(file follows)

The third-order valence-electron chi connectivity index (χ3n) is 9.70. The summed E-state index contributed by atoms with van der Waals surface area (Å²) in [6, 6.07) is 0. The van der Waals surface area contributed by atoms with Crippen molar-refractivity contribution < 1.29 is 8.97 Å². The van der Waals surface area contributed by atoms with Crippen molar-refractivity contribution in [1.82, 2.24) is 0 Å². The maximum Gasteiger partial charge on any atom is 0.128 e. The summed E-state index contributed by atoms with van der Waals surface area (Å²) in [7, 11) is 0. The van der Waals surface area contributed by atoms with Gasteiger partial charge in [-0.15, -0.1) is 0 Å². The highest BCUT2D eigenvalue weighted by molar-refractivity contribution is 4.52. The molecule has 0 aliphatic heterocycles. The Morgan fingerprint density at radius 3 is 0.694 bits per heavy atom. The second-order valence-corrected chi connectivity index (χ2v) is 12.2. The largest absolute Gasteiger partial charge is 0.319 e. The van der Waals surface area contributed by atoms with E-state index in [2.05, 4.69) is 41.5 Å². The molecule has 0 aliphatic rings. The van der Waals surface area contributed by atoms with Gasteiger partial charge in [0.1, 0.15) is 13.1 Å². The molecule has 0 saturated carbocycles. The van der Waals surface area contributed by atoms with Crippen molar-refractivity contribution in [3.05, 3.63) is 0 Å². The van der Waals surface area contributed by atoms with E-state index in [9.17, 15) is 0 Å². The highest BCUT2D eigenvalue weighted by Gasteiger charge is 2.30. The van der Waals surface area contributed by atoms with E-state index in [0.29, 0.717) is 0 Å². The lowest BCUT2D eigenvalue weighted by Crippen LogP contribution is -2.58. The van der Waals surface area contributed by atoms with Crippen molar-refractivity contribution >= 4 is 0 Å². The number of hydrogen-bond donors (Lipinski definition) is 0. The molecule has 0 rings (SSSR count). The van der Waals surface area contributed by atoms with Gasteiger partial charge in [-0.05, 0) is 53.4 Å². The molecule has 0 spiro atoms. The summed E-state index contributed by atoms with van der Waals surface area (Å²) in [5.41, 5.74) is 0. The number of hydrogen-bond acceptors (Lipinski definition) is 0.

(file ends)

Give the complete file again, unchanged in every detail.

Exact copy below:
The third-order valence-electron chi connectivity index (χ3n) is 9.70. The summed E-state index contributed by atoms with van der Waals surface area (Å²) in [6, 6.07) is 0. The van der Waals surface area contributed by atoms with Crippen molar-refractivity contribution < 1.29 is 8.97 Å². The van der Waals surface area contributed by atoms with Crippen molar-refractivity contribution in [1.82, 2.24) is 0 Å². The maximum Gasteiger partial charge on any atom is 0.128 e. The summed E-state index contributed by atoms with van der Waals surface area (Å²) in [7, 11) is 0. The van der Waals surface area contributed by atoms with Gasteiger partial charge in [-0.15, -0.1) is 0 Å². The highest BCUT2D eigenvalue weighted by molar-refractivity contribution is 4.52. The molecule has 0 aliphatic heterocycles. The Morgan fingerprint density at radius 3 is 0.694 bits per heavy atom. The second-order valence-corrected chi connectivity index (χ2v) is 12.2. The largest absolute Gasteiger partial charge is 0.319 e. The van der Waals surface area contributed by atoms with E-state index in [2.05, 4.69) is 41.5 Å². The molecule has 0 aliphatic rings. The van der Waals surface area contributed by atoms with Gasteiger partial charge in [0.1, 0.15) is 13.1 Å². The molecule has 0 saturated carbocycles. The van der Waals surface area contributed by atoms with Crippen molar-refractivity contribution in [3.05, 3.63) is 0 Å². The van der Waals surface area contributed by atoms with E-state index in [9.17, 15) is 0 Å². The highest BCUT2D eigenvalue weighted by Gasteiger charge is 2.30. The van der Waals surface area contributed by atoms with E-state index in [0.29, 0.717) is 0 Å². The lowest BCUT2D eigenvalue weighted by Crippen LogP contribution is -2.58. The van der Waals surface area contributed by atoms with Crippen molar-refractivity contribution >= 4 is 0 Å². The number of hydrogen-bond donors (Lipinski definition) is 0. The molecule has 0 rings (SSSR count). The van der Waals surface area contributed by atoms with Gasteiger partial charge in [-0.05, 0) is 53.4 Å². The molecule has 0 spiro atoms. The summed E-state index contributed by atoms with van der Waals surface area (Å²) in [5.41, 5.74) is 0. The number of hydrogen-bond acceptors (Lipinski definition) is 0.